- On Thursday, a historic deal on the future of the United Kingdom's historic trading and security relationship with the European Union has finally been struck, a week before the end of the transition period.
- Downing Street has issued a statement confirming the deal.
On Thursday, a historic deal on the future of the United Kingdom's historic trading and security relationship with the European Union has finally been struck, a week before the end of the transition period.
As the United Kingdom exits the single market and customs union on the 31st of December, new rules pertaining to the flow of tariff-free goods and judicial cooperation will come into force.
The announcement came after a final telephonic conversation between Prime Minister Boris Johnson and Ursula von der Leyen, President of the European Commission in Brussels - the fifth conversation over the past 24 hours.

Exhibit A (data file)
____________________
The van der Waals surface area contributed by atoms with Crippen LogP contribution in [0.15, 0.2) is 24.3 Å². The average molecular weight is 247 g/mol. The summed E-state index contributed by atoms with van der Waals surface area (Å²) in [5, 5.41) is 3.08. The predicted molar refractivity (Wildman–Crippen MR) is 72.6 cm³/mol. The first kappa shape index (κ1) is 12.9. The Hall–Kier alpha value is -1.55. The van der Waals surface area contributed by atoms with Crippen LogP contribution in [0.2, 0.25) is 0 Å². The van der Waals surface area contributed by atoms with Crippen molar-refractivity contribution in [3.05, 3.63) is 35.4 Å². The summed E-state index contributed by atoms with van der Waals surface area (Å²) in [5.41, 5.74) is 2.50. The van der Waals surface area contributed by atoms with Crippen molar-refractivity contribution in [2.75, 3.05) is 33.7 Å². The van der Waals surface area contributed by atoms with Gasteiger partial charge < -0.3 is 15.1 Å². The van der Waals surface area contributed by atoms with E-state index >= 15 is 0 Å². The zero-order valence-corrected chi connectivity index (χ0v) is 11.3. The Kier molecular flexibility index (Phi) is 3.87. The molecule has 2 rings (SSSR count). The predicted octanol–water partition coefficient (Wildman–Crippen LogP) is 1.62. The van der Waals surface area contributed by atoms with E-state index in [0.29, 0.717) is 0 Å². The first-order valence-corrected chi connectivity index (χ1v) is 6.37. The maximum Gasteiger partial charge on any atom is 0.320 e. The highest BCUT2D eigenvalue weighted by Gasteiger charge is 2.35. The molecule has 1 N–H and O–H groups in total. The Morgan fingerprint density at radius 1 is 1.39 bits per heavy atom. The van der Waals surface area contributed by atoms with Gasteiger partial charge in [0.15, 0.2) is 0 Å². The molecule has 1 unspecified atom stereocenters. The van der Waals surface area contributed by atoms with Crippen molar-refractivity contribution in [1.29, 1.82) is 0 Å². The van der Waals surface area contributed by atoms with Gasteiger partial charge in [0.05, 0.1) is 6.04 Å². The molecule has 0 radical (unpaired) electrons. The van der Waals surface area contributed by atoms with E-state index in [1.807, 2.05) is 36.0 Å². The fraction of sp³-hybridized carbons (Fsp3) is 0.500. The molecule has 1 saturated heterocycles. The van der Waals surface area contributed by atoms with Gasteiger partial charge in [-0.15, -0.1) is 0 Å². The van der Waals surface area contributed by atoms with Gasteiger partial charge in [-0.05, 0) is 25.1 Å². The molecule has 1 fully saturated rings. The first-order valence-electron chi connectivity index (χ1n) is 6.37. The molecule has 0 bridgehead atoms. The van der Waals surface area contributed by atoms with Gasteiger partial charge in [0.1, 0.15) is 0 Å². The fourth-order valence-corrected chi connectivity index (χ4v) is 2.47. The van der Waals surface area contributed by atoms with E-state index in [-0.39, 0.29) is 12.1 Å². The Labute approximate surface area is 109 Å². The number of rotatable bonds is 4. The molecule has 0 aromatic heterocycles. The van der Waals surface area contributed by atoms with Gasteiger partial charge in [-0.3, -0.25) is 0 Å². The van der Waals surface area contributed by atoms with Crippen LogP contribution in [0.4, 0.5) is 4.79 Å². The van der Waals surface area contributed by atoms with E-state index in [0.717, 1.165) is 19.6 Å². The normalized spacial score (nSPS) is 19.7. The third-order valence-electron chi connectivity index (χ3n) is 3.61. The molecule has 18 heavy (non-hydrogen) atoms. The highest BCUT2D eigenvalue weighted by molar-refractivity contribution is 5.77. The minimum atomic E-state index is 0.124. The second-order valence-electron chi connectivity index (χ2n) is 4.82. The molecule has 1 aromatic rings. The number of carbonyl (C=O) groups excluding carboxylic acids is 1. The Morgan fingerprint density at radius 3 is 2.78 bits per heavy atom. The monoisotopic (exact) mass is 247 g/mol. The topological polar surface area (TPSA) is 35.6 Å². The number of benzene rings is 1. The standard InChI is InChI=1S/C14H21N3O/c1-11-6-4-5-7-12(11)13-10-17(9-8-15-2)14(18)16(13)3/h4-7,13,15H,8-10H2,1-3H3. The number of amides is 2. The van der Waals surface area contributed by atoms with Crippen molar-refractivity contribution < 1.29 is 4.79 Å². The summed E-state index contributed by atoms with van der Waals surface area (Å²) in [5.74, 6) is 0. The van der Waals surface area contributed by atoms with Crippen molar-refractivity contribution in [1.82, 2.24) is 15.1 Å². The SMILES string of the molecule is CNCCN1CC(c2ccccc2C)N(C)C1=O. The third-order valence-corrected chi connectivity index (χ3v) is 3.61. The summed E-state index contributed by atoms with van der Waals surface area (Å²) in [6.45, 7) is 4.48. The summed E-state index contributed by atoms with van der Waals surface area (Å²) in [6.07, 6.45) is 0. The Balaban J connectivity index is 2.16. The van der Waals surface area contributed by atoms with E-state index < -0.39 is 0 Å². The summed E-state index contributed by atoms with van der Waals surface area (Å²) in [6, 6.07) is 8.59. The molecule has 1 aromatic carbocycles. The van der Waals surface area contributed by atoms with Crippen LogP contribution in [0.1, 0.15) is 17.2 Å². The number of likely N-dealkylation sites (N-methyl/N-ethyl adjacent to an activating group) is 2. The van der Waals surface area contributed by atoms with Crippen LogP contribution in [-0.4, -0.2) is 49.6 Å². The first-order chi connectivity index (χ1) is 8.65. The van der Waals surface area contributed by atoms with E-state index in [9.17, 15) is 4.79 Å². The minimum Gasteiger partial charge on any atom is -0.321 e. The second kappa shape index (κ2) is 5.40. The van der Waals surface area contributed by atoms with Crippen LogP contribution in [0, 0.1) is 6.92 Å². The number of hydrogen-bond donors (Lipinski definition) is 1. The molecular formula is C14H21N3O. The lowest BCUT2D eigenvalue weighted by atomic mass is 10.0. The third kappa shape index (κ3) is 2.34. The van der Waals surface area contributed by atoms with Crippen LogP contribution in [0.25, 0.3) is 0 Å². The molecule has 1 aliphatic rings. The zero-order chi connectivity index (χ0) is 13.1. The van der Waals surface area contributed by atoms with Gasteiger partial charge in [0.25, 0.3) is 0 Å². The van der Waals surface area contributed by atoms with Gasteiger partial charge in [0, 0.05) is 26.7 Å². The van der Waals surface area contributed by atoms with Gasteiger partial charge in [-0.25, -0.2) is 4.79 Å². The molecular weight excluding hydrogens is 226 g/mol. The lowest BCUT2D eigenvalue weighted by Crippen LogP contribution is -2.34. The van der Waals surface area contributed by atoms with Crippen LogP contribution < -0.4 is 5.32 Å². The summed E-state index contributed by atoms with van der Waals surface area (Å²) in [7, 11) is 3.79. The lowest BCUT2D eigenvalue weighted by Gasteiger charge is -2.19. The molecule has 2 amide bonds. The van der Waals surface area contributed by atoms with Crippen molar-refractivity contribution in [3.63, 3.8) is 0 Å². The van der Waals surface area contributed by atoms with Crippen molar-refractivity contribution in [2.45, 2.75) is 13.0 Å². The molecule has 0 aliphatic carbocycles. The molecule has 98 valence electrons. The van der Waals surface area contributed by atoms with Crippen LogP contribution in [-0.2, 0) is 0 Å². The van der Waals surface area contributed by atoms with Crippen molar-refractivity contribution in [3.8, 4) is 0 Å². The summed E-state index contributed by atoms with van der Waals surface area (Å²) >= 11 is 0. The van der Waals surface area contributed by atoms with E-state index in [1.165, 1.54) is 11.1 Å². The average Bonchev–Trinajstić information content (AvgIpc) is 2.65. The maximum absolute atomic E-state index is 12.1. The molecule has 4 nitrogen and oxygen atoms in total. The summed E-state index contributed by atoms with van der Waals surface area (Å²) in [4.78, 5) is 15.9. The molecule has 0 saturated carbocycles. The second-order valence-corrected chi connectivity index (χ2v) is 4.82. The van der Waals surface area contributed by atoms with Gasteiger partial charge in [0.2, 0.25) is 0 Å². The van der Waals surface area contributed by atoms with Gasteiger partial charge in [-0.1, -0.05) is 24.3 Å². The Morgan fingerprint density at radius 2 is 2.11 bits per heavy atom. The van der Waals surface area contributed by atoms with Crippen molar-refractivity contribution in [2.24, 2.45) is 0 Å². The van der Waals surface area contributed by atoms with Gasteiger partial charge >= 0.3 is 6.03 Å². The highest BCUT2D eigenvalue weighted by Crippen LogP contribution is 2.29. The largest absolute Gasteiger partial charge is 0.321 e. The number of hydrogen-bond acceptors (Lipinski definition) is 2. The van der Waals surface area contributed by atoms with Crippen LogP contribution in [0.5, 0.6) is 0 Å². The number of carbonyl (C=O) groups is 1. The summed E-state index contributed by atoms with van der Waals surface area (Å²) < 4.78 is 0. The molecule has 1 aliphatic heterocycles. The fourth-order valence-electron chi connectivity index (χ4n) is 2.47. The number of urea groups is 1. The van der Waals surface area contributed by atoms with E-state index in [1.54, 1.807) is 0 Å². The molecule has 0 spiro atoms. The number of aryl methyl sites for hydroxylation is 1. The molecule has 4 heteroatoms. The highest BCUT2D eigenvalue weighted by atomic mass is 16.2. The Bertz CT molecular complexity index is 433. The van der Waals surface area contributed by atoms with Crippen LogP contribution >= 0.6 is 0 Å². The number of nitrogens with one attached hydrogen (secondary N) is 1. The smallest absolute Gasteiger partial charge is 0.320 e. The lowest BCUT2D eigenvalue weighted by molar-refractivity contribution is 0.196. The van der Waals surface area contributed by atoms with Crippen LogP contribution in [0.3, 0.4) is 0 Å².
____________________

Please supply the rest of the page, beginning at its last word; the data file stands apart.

“Deal is done,” a Downing Street source said. “We have taken back control of our money, borders, laws, trade, and our fishing waters.”
“The deal is fantastic news for families and businesses in every part of the UK. We have signed the first free trade agreement based on zero tariffs and zero quotas that have ever been achieved with the EU.”
“We have delivered this great deal for the entire United Kingdom in record time, and under extremely challenging conditions, which protects the integrity of our internal market and Northern Ireland’s place within it,” the source said.
The intricately negotiated trade agreement, stretching up to 2000 pages, contains numerous provisions on a wide array of subjects, varying from civil cooperation to energy interconnections, aviation, fishing and more importantly - trade.
Several compromises have been made between the negotiating parties, including a five-and-a-half year transition period to integrate the changes, and a 25% repatriation of quotas (as agreed to be the United Kingdom), as reported by The Guardian.
Following the official announcement of the deal, the European Commission sent a draft treaty to all member states, and if all members agree to the terms of the deal, the European Union will accept the provisional application of the agreement - effective immediately from the 1st of January.